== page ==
Vector Spaces

Introduction

A vector space represents the idea of a set of vectors, closed under certain ways of combining them. A vector space is a set V, together with a binary operation (+) from V x V -> V and a binary operation F x V -> V where F is a field, such that the following axioms hold.

  • ∀x, y ∈ V, x + y ∈ V
  • ∀x, y, z ∈ V, x + (y + z) = (x + y) + z
  • ∃0 ∈ V, ∀x ∈ V, x + 0 = x
  • ∀x ∈ V, ∃-x ∈ V, x + -x = 0
  • ∀a ∈ F, ∃x ∈ V, a * x ∈ V

Contents

Form

Vectors can be either presented horizontally,

x = (x1, x2, ..., xn)

or vertically.

x = x1 x2 : xn

The only thing you need to keep in mind is that, when vectors are mixed with matrices, it is often more convenient to use vertical vectors.

e1 = (1, 0, ..., 0), e2 = (0, 1, ..., 0), : en = (0, 0, ..., 1)

We also mention the special zero vector

0 = (0, 0, ..., 0)

Use

A number (scalar) can also be multiplied to vectors

c (x1, x2, ..., xn) = (cx1, cx2, ..., cxn)

The addition and scalar multiplication can also be combined to form linear combinations c1x1 + c2x2 + ... + ckxk. The only thing you need to keep in mind is that, when vectors are mixed with matrices, it is often more convenient to use vertical vectors.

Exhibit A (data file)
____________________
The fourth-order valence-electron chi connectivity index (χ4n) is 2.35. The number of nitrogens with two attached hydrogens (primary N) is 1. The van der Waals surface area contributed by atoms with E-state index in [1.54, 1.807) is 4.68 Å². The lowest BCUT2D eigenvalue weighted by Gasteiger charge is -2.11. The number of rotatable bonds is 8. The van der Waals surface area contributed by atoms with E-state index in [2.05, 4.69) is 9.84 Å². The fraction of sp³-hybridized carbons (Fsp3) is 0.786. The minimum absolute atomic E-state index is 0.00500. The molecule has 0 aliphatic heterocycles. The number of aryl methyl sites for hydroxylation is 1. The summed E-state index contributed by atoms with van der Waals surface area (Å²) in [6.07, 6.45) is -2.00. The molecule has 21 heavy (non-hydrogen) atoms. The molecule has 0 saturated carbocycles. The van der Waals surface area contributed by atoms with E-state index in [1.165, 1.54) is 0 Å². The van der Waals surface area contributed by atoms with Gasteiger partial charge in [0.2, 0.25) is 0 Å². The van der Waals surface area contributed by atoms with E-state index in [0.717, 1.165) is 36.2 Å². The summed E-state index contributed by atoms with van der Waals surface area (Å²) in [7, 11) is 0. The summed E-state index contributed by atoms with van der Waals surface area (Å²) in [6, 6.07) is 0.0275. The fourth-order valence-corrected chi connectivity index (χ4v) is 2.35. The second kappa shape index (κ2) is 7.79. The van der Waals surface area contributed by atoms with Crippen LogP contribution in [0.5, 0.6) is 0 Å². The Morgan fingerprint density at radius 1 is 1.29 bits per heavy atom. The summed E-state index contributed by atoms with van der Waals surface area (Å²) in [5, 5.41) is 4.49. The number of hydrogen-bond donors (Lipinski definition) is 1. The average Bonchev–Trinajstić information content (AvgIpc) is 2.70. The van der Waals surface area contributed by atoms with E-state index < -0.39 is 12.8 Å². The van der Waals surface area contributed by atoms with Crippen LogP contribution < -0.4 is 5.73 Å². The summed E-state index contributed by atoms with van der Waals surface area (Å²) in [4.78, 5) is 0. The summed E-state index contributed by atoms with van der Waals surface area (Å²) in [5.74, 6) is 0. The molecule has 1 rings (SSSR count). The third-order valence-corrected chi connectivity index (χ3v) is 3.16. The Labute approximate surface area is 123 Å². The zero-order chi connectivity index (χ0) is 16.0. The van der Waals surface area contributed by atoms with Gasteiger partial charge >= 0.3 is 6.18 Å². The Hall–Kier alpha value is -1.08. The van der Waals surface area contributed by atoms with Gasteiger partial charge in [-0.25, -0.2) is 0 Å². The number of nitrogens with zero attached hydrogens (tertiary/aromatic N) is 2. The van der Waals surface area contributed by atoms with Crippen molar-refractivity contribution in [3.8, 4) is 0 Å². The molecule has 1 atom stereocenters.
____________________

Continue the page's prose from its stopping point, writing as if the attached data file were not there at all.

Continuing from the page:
e1 = (1, 0, ..., 0), e2 = (0, 1, ..., 0), : en = (0, 0, ..., 1)

We also mention the special zero vector

0 = (0, 0, ..., 0)

Example

u = (1, 2), v = (3, 4)

Then

u + v = (1 + 3, 2 + 4) = (4, 6)

Example

u = (1, 2)

Then

3u = (3*1, 3*2) = (3, 6)

Example

u = (1, 2), v = (3, 4), w = (5, 6)

Then

u + v + w = (1 + 3 + 5, 2 + 4 + 6) = (9, 12)

Example

u = (1, 2), v = (3, 4), w = (5, 6)

Then

3u - 4v + w = (3*1 - 4*3 + 5, 3*2 - 4*4 + 6) = (-4, -4)

Example

x = (1, 0, -3), y = (2, -1, 5)

Then

x + y = (1 + 2, 0 - 1, -3 + 5) = (3, -1, 2)

Example

x = (1, 0, -3)

Then

-2x = (-2*1, -2*0, -2*(-3)) = (-2, 0, 6)

Example

x = (1, 0, -3), y = (2, -1, 5)

Then

-2x + 3y = (-2*1 + 3*2, -2*0 + 3*(-1), -2*(-3) + 3*5) = (4, -3, 21)